Robotic sailing is an unsolved problem. When humans sail they must process multitudes of information to decide what actions they should take. The best sailors can’t even identify why they do what they do, only that it “feels right”. If humans don’t even know how they are able to make snap decisions on the open sea, how can we program a robot to do the same?
This is the challenge taken up by the Olin Robotic Sailing team. Check out their website, www.olinaquabots.com, or contact them on twitter, where they are @OlinAquaBots.
The team consisted of ~30 undergraudate students studying Mechancial Engineering, Electrical Engineering, and Computer Science. While we had an academic adviser, the team was entirely student led. I was lucky enough to be Captain and Co-captain for two years.
This was my first experience taking on a leadership role in a large interdisciplinary team and I learned countless invaluable skills ranging from anticipating roadblocks to interpersonal conflict resolution to fundraising. Most importantly, I learned how to look at a big complicated problem and break it down into solvable parts, and then work with subject matter experts to solve those parts such that they accrued to a elegantly designed whole.
Our mission was to design and build an autonomous sailboat capable of running long-term mid-ocean research missions. To this end, we also participated in the annual SailBot autonomous sailing competition (sailbot.org). We came in first and third during my time with the team, but most importantly, we learned what it meant to be part of a project that had a life outside of the classroom. No lecture hall can prepare you for what it is like to debug a motor failure on a rocking dock in a torrential downpour.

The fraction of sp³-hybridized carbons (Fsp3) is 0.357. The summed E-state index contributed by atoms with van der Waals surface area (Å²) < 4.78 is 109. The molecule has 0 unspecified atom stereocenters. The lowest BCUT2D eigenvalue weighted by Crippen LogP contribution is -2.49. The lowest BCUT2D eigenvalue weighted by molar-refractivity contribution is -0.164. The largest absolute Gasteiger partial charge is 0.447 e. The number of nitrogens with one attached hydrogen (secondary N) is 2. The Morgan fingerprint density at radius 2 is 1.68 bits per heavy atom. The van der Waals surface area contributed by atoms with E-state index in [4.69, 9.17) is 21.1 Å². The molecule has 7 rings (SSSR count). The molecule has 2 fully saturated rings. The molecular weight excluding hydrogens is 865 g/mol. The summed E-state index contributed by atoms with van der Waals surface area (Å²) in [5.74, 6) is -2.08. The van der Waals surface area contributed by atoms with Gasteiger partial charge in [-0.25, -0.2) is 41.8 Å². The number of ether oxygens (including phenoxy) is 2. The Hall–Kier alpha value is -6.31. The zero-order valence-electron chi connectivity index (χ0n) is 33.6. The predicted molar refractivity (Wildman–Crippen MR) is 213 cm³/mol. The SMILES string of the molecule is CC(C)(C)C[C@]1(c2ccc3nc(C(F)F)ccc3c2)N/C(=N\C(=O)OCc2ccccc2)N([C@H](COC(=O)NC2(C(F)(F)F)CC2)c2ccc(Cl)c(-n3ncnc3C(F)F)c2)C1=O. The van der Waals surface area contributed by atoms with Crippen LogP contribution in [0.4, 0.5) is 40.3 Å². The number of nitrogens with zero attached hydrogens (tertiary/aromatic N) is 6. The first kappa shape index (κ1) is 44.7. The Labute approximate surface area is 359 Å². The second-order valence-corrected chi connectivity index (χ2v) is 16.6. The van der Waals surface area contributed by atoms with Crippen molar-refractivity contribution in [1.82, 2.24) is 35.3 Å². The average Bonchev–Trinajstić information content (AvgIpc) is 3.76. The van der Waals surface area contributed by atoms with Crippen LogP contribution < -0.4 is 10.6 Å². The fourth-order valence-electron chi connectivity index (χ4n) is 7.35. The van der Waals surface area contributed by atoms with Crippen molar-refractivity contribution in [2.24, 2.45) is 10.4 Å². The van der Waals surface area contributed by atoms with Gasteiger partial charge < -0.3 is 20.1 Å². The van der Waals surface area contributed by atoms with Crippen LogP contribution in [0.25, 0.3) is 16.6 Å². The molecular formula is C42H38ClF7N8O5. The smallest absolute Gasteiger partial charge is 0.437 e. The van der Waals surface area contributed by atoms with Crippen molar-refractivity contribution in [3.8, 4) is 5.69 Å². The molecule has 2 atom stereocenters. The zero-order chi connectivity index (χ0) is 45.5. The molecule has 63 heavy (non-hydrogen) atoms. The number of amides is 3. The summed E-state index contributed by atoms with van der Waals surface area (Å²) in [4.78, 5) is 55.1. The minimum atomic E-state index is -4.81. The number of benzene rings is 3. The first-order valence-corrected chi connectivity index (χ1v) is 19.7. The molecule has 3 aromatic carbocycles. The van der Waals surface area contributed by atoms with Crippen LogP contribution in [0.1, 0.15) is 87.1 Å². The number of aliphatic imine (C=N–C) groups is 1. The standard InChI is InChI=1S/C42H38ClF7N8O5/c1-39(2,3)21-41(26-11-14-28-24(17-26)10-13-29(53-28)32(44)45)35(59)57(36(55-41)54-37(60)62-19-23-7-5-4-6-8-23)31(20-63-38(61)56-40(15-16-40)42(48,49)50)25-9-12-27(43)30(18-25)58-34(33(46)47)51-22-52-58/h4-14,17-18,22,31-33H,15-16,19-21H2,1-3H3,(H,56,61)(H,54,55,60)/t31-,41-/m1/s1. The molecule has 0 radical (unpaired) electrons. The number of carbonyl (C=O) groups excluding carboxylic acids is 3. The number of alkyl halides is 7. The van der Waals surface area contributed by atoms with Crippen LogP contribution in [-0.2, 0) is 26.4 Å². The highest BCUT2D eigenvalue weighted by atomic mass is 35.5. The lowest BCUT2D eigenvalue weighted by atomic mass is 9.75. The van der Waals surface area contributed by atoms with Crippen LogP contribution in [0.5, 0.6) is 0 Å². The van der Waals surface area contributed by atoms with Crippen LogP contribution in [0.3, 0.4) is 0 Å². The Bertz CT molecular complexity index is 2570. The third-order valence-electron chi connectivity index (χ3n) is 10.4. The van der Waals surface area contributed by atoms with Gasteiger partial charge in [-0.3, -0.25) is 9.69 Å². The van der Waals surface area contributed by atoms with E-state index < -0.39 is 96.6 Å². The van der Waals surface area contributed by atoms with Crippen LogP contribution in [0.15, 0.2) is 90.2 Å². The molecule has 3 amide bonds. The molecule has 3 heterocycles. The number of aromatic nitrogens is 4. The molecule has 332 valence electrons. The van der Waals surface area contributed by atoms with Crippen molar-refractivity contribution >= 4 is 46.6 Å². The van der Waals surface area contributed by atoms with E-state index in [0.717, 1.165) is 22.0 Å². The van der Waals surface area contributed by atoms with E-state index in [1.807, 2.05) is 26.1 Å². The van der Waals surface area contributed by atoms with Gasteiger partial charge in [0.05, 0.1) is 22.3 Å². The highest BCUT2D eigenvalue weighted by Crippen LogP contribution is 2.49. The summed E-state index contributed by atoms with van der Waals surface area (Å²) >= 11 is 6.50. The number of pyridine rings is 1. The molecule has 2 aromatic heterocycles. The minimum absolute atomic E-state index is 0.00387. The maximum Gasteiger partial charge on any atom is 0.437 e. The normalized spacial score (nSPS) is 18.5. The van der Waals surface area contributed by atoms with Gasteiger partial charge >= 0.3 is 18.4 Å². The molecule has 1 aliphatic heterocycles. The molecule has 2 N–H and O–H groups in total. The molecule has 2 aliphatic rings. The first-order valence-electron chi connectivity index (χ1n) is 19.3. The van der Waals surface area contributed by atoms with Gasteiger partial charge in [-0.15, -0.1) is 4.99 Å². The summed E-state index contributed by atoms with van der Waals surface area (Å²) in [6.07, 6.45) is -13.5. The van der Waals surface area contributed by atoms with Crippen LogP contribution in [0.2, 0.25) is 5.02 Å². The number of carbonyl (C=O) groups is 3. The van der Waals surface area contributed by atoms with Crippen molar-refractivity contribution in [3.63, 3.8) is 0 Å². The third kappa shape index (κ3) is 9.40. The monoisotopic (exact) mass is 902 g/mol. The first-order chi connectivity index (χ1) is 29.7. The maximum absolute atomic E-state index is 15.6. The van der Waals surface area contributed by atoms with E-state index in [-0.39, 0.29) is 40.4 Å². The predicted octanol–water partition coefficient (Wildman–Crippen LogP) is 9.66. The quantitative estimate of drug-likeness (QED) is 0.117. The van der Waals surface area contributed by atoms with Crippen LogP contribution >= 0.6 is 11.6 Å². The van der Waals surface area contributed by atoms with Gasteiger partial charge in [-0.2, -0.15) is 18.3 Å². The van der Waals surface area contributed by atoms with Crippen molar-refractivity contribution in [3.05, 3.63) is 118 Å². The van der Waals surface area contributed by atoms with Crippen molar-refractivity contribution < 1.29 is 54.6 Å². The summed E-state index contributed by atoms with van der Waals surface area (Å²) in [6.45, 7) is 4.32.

A classic sailing race, this triangular course is designed to test the boat’s logic when going up and cross wind.
This event tests your boat’s ability to precisely navigate a course, requiring sharp turns around downwind buoys and a final stretch upwind ending in a finish line only three meters wide. This tests the limits of sensors, latency, and autonomous logic in these boats.
The goal of this event is to stay inside of a 40 by 40 meter rectangle for exactly five minutes. Leave too early and you’re disqualified and every second you stay in the rectangle after the five minutes are up, you are docked a point. In addition to your boat’s ability to reliably continue sailing within an area defined by four very specific GPS coordinates, this event tests your team’s ability to strategize about how best to leverage your boat’s strengths to increase the precision of your exit time.
This location-dependent course tests the boat’s ability to withstand variable conditions as it passes through different locations, battery life, and mechanical and electrical sturdiness. These courses, either limited by time (eight hours) or distance (ten kilometers), are a trial by fire of the seaworthiness of the vessel.
The final event tests both the boat in the elegance of its design and the team in their presentation skills. A major goal of the competition is to foster mutual education and collaboration, which would be impossible without sharing what your team learned with the other competitors.